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Regulation of mRNA Level by Synonymous Codon Usage
Although synonymous codons encode the same amino acid, they are used with different frequencies in the genome, a phenomenon that is known as codon usage bias. The observation that codon usage bias is highly correlated with mRNA level has been a hot topic in the field of molecular evolution over the past decades. It is widely accepted that the correlation results from the stronger natural selection on synonymous codon usage in more highly expressed genes to improve their translational efficiency and accuracy. In other words, mRNA level is widely believed to be the cause of codon usage bias. However, the possibility that synonymous codon usage regulates mRNA level has been tested until recently.
Recently, researchers from QIAN Wenfeng’s Lab at the Institute of Genetics and Developmental Biology, Chinese Academy of Sciences, measured the mRNA levels for thousands of synonymous variants of two genes, and surprisingly, found that codon usage bias and mRNA level are highly correlated (in the absence of natural selection). They observed that a single synonymous mutation was sufficient to affect mRNA level, and more importantly, this effect was highly dependent on the sequence context of the mutation.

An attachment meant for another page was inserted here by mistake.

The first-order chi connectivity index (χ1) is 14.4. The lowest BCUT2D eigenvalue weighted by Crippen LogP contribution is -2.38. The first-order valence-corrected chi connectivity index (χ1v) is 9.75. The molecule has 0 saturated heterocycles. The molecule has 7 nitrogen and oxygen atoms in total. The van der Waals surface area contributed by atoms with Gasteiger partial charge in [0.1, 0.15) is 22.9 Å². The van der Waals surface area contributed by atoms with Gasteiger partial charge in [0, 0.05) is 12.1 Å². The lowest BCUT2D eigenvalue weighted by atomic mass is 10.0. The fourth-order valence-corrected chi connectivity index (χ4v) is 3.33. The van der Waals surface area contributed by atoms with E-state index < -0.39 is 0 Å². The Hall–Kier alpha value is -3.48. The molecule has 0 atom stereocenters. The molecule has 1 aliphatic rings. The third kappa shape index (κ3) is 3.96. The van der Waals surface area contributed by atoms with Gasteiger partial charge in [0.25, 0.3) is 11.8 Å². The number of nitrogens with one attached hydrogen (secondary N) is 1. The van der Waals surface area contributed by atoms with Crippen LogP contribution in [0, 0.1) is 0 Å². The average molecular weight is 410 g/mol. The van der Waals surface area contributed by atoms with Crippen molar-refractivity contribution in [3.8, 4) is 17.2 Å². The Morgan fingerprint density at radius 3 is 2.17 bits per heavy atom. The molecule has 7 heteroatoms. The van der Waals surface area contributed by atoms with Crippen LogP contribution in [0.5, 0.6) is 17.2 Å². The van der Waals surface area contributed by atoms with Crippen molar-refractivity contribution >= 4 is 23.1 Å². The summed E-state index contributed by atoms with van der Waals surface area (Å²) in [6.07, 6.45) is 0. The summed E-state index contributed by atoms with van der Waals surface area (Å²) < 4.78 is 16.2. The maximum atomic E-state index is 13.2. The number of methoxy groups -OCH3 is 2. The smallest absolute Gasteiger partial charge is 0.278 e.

They provided unambiguous evidence supporting the converse mechanism, that is, codon usage can directly regulate mRNA level. They also found that codon usage bias played the role in regulating transcript concentration likely via regulating mRNA degradation rate. This finding reveals the pleiotropic effects of synonymous codon usage, and calls for a re-evaluation of the theories on the evolution of codon usage bias.
This work entitled “Codon-resolution analysis reveals a direct and context-dependent impact of individual synonymous mutations on mRNA level”, has been published on Molecular Biology and Evolution (DOI:10.1093/molbev/msx229). This work was supported by the National Natural Science Foundation of China.
Figure. The impact of individual synonymous mutation on mRNA level. (Image by IGDB)
Dr. QIAN Wenfeng